10.07.2008

Meetn' & Greetn'

The Meet-and-Greet with the pediatric home care clients was postponed until today because the agency director had a cold and couldn't be around the child. I showed up a couple minutes late, after driving past their house a couple of times. Doh! I was about to walk out the front door when my mother pointed out "you -do- realize you're wearing all black on your way to meet a three-year-old, right?" Oops. Old habits die hard.

It went alright, I think. Mom was there, the child was sleeping fitfully in a floor-chair. I glanced over whenever I heard his trach gurgling. Dad was at work.

This was the first time I met the agency director. He was smartly dressed in a suit and tie, and had a look and voice modulation pattern that was familiar to me after spending time in commissioned sales. We both sat on the couch while Mom sat on the floor and talked almost non-stop for a good hour or so (it was extremely informative, I knew mothers of special-needs children were practically nurses in their own right, but I'd never seen this in action before). She's around my age, maybe a little younger. Pleasant, articulate, and extremely knowledgeable about her child's care and condition.

She talked about their daily routine, their trips up to the children's hospital in our state capital, and the bevy of specialists that they see on a weekly basis. Cranio-facial, feeding team, neuro, surgery, the list went on for about 10 specialists I thought. The agency director intentionally didn't fill me in on what the child's diagnosis is, and when the mother mentioned the name, it slid right out of my mind. It was two words, very long, very difficult to pronounce correctly. I'll learn more once I start the clinical orientation with the current RN on the case.

Having learned a little bit from previous "interview" experiences where the principal interviewer seems to be doing all the talking, I jumped in with some questions for her about what she thought constituted good nursing care from an RN, and what previous experience has taught her about the difference between someone who's doing a good job and someone who isn't.

"Professionalism", she said. "RNs are more professional than LPNs". This caught me off guard, I was expecting something about clinical competency or maybe familiarity with developmental needs of special-needs children. She went on to explain that in the past, she's had problems with LPNs chatting about their home-life to people at their school, using the mother's make-up and leaving feminine hygine products lying around their bathroom.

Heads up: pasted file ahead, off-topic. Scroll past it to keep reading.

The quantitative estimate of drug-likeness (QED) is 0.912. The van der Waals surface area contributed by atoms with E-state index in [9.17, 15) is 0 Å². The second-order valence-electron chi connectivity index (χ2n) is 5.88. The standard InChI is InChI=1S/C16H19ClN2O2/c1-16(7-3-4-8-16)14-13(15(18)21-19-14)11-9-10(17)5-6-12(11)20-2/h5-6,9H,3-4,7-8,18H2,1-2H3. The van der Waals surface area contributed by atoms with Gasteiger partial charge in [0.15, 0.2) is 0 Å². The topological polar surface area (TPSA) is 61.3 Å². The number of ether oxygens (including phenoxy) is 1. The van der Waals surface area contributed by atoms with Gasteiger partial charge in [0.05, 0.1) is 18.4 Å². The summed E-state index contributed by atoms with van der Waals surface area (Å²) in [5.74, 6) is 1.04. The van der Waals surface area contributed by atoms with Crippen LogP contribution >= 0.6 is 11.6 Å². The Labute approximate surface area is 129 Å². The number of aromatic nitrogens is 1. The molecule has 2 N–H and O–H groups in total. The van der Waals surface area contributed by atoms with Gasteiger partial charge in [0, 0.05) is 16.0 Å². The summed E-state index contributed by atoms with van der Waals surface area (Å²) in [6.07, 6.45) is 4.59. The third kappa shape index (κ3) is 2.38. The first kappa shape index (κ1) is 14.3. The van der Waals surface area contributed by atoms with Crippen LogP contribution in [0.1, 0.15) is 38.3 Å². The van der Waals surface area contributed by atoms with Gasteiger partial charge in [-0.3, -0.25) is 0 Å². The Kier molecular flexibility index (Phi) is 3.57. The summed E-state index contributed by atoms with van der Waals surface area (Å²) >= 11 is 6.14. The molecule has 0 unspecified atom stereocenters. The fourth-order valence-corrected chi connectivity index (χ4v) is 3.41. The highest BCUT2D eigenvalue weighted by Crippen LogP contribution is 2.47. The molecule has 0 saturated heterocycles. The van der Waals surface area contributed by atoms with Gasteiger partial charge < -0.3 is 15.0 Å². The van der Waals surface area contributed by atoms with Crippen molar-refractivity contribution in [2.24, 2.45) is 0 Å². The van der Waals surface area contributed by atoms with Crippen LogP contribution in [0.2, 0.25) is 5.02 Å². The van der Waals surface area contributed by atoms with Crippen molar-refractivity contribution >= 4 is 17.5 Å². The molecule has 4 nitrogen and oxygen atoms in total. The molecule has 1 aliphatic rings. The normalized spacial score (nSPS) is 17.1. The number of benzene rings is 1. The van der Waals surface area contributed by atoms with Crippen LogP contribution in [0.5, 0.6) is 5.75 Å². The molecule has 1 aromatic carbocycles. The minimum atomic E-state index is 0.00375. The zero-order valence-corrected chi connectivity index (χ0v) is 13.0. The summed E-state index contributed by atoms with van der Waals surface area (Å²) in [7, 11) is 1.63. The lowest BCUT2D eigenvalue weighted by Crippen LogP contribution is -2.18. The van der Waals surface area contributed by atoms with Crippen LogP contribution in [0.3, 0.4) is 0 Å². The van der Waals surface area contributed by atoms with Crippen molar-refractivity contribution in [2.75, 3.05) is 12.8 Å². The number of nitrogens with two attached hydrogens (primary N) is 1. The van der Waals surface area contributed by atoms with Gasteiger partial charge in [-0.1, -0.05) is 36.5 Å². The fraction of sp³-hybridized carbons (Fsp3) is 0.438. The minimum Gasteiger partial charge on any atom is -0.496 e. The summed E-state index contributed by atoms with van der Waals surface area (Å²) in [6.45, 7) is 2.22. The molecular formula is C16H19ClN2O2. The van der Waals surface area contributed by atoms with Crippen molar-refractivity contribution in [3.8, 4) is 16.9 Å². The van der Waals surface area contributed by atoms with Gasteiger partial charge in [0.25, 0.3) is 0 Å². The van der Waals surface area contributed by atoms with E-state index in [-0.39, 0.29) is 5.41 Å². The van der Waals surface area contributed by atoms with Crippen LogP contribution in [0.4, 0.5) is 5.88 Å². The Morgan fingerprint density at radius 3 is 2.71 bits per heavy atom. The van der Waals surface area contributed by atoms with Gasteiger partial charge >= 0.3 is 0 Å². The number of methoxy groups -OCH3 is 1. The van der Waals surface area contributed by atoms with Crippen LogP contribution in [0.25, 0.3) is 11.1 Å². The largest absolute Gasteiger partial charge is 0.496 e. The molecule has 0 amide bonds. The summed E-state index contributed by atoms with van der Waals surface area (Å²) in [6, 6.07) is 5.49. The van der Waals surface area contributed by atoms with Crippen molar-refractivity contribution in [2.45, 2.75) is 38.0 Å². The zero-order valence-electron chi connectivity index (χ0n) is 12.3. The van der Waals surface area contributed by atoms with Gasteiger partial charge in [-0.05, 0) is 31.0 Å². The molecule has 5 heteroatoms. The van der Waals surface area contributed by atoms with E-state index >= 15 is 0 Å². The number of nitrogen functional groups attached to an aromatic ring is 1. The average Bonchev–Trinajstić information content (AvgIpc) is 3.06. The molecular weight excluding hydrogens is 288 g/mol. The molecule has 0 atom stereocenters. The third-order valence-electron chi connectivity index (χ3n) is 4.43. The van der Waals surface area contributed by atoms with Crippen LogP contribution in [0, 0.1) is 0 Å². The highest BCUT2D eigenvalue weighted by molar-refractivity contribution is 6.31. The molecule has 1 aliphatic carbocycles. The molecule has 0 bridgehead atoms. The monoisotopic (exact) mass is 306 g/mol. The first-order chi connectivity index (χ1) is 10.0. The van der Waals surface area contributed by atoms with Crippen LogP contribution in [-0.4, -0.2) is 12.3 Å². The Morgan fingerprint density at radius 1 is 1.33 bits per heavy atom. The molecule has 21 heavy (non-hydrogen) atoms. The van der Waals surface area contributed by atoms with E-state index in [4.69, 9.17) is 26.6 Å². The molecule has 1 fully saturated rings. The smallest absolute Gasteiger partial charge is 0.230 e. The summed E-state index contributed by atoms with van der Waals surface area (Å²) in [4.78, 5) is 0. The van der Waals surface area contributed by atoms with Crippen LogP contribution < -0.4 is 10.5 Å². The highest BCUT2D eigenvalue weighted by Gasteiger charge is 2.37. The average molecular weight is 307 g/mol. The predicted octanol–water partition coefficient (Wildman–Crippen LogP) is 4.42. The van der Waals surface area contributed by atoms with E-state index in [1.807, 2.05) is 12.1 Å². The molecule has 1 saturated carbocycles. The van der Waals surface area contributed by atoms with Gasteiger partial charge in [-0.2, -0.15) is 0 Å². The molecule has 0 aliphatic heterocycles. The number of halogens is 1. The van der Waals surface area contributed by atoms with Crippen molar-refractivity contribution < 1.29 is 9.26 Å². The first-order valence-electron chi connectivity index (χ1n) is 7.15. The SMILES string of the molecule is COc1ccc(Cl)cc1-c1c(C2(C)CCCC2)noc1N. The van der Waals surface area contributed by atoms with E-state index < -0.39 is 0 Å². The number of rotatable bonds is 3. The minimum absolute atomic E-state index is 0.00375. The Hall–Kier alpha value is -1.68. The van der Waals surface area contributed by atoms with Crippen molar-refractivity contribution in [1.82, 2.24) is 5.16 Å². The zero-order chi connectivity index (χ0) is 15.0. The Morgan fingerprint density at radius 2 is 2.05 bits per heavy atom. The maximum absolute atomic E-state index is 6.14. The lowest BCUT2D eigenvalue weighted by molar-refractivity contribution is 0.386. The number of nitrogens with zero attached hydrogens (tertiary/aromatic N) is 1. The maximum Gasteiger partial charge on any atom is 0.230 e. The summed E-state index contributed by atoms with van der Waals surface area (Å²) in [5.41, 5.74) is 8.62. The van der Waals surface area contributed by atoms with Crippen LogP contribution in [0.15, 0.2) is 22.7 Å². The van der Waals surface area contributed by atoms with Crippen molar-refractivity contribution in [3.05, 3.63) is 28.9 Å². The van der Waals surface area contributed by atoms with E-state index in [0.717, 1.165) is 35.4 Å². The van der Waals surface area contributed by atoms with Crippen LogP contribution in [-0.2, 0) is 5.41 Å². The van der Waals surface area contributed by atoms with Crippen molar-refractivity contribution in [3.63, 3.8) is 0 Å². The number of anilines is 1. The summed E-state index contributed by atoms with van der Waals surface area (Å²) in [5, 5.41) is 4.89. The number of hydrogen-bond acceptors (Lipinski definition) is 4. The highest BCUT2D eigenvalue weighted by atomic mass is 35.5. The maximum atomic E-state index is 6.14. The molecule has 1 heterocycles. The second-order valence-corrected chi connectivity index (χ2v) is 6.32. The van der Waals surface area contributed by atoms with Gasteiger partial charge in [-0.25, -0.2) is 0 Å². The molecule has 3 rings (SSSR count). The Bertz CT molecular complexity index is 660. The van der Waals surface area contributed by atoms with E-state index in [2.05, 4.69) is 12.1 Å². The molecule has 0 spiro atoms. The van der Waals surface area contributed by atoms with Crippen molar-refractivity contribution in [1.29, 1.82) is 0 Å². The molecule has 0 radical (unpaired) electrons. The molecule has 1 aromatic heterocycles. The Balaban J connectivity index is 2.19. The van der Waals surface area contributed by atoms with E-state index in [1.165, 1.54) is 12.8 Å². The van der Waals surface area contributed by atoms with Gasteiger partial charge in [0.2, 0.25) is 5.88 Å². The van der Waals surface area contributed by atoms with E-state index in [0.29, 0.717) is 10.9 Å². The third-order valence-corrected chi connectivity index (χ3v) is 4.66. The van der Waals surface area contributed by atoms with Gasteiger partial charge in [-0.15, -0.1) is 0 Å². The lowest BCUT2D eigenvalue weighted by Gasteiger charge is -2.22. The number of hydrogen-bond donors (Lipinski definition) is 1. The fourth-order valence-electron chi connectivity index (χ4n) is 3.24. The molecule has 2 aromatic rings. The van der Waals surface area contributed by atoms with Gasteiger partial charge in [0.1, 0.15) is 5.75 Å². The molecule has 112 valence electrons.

I started to do that thing where one eyebrow creeps up.

"Lemme just piggy-back off of that for just a moment" the director jumped in, now. "Most of the problems we've had with home care nurses aren't clinical in nature. We want our nurses to feel comfortable while they're caring for someone in their home, but sometimes when people get TOO comfortable, we have problems."

What.

The mother went on explaining the daily routine and nursing responsibilities, and it looks like I'm not even going to have to do any of the things a Para would do, they're going to get a para in ADDITION to an RN. Basically I'm going to ride with him to preschool, hang out and play with him, and be on hand to suction and deliver a bolus dose of feeding solution through his g-button. She also mentioned I'll probably be spending some time playing playstation with her husband while the child's asleep. Rock.

There are some privacy issues with this case that I'm going to have to spend some time reflecting on, specifically vis-à-vis blogging. Since I've written about hospital patients on this blog before, I've obviously put some thought into obfuscating my location and name, as well as the details about the people I've cared for. I've had a lot of great role models in the health care blogging community for how to go about this, and I'm confident that I have and can continue to do so responsibly. Since this is a 1:1 assignment, however, I have to make sure that I don't get -so- comfortable that I write something that could potentially identify my charge. The family has had some issues in the past that have resulted in them being very concerned about their child's privacy and safety. They know HIPAA backwards and forwards, in addition to everything else.

Since what's being proposed is basically welcoming me into their family, if I get the job maybe I'll write a test-entry and run it by them to see what they think of it. The best thing to do, I think, would be to focus on my own experiences and reflections on my own practice and stay away from the slice-of-life descriptions of "how my day went".

Tomorrow I'm supposed to call into the skilled nursing facility mentioned in a previous post and inquire about the status of my application. If I get both of these jobs, I'll have 40hrs/wk doing home care and 12 hours every other week in the nursing home (paid for 20). Both of these jobs together, before tax, would average out to be 1290USD per week. It's a pretty good combination of jobs, since the nursing home job will give me experience in wound-care, EKGs and IV therapy, while the home care assignment will give me steady work and pediatric experience (which is hard for associate-degree RNs to get in my neck of the woods). The pedi trach experience might later on be leveraged into critical care, which is what I'd like to be moving towards. Back in school I identified emergency/critical and pediatrics as two fields I wanted to explore (along with psych), so maybe I'm on the right track, even if I'm not in the hospital.

1 comment:

Strong One said...

It sounds like it could be an educational experience. Best of luck with all you have mentioned!